Kit: Read our plays writ here, to Abbadon’s order, or don’t. But be warned: you’ll risk your wizened hearts every time you turn our pages and let your eyes rub words too dangerous to speak aloud.
Tell us about your world – and your part of it.
Will: Hell is the Reformation come to grief, with no Third Act to cure it.
Kit: Hell is where the heart is, and seldom beats. But when it does, that heart beats as only love can. We are Satan’s personal poets, and no worse can befall a soul who yet owns an ear for courage or for rhyme.
Where do you see yourselves in five years?
Kit: Right here. Scoffing at evil while we glorify every flaw that makes man human. What else, in hell, is a playwright to do?
Will: Enough, Kit. The last line of this comedy is mine: We’ll be here as long as ghosts roam the world and fools rule it; as long as regrets power penance and singers keen their pain.
You can find Will and Kit in the following:
#review #fantasy #sacredband
Janet & Chris Morris
Politics, deadly magic, legend, love and the machinations of gods abound in this fantasy tale of immortals, pawns and power. This is the fifth Sacred Band novel and steps aside from the usual locations to a mythic city lost in time. When Nikodemos literally falls from the sky in a god-born storm he must not only save himself from the strange and hostile customs of the place but save the city from the wrath of gods and mages. This book, more than the other Sacred Band tales, is Niko’s adventure and of all the characters he is the one whom the reader takes to heart. Whereas most of the others are more than human, demigod, or wizard, Niko is the fighter whose courage and honor shine brightly — but he is a mortal man, with all the flaws entailed. This is Niko’s tale – can he deal with these strange people, the woman who loves him, be lured away from his bond with the band?
As usual, the pace is fast and the writing melodious and intelligent. The Sacred Band books are not for the faint of heart, or those shocked by violence and bloodshed. This is a tale of friendship, but also mistrust, a tale of immortality but also death, and a tale of love and hatred, thus it is many-layered, supremely crafted tale which thrills the reader.
It does help to be familiar with the characters – but it can be read as a stand-alone. You’ll soon love Tempus, Niko and their world. Don’t expect this to be Sanctuary, the city here is strange, ancient and apart from the world – an immortal wanderer – like Tempus himself. And the challenges are very different.
In many ways, this is a story about being stuck in the past, the old ways and the terror of ‘what is out there’ and the new. It’s a tale of having strayed from the correct path, of corruption and the will to power.
Grab this book and lose yourself in the world Morris weaves. Nothing will ever seem quite the same again with such magic.
To read an excerpt, click here:
Review for Tempus Unbound
This particular Tempus/Sacred Band book is a little different – for a start, it’s all from Tempus’ point of view, and we have only Tempus himself, Cime and Askelon from the former books. Don’t let this put you off, there’s a host of worthies – not least Mano the mercenary from the future and bad guys to rival anyone in Sanctuary.
Called to Lemuria, a strange citadel between the worlds, and times it’s a chance to right wrongs if only you can work out WHICH wrongs. Tempus is lonely, alone save for his petulant and truculent god. Who is who, and who needs whom? That’s one of the questions asked as Tempus fights an old enemy in a new and unfamiliar world. The future is dark, and war will out. Strife is all and king of all. And so it was in his own time, and in this possible future. We see our hero struggle with technology he can barely imagine and his friends see power and courage they can barely comprehend. Gods, magic and tech fight as Tempus tries to save his sister, and save the world from his deadly sister. Choices are made, and regrets are put aside in the names of love and courage. Ideals are questioned, and truth is harsh.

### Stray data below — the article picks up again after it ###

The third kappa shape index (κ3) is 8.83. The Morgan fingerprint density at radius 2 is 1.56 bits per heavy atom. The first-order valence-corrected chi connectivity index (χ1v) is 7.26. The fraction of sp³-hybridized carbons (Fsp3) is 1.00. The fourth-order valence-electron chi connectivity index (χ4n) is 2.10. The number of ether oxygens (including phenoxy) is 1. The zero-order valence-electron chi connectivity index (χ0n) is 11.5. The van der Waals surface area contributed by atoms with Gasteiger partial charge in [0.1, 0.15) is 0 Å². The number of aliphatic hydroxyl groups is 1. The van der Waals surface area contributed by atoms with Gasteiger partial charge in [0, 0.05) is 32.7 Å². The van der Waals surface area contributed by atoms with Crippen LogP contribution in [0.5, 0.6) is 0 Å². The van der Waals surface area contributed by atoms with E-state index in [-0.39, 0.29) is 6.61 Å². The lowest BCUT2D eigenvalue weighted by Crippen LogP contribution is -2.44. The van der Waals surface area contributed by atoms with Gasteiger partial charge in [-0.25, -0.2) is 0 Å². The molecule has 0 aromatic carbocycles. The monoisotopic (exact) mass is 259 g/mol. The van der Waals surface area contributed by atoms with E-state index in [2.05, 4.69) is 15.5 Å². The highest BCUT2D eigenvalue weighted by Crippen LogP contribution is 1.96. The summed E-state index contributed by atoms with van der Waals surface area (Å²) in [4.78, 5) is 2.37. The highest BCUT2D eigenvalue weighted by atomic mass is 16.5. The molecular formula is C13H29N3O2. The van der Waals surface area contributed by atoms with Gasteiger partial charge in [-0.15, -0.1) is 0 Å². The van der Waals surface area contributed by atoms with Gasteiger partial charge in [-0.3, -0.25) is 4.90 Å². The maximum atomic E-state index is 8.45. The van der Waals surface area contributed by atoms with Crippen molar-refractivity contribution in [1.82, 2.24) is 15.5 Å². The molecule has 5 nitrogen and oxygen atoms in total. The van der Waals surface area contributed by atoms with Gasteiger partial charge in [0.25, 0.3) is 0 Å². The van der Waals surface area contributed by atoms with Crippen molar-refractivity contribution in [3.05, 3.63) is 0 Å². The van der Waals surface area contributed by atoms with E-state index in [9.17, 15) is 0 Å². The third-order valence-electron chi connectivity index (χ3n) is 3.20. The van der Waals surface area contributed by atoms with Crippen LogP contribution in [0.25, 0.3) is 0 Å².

As usual, the characters are supremely crafted, with a richness that brings emotion and a real sense of reality. In Morris’s world, anything is possible, and the reader believes it. These aren’t easy reads, they have a high level of violence, sex and themes that require the reader to engage their brain. But this, and the other Sacred Band/Tempus books are worth the time, and the brainpower. Rarely does a reader find a world so rich, or characters so enchanting, or writing so lyrical. The tempo of the book is a call to war, a call to stand for what is good, and a call to give all.
Heartily recommend this – even if you’re unfamiliar with the characters, and setting Tempus Unbound takes the reader on a journey from ancient times, to a future and it’s a thrilling journey and is a great intro to Tempus and his worlds.
By Mr. A Weston on 8 July 2017
Once inside, he becomes a guest of Chiara – the Evening Star – and is invited to a sumptuous feast where he is greeted by a number of other visitors who, as it transpires, are from different epochs of earth’s history. Mingled in amongst them is none other than Aškelon of Meridian, Lord of Dreams and entelechy of the Seventh Sphere; onetime husband of Tempus’ sister, Cime.
While the majority of the group believes they are there to determine the fate of billions in the present and future by undoing mistakes & manipulating events in the past, Tempus suspects events are being staged, for Cime had disappeared from the land of dreams, along with her deadly rods. Thus begins the hunt that sees the storm god’s avatar transported to present day – and 22nd Century – New York.
Tempus in New York! Can you imagine?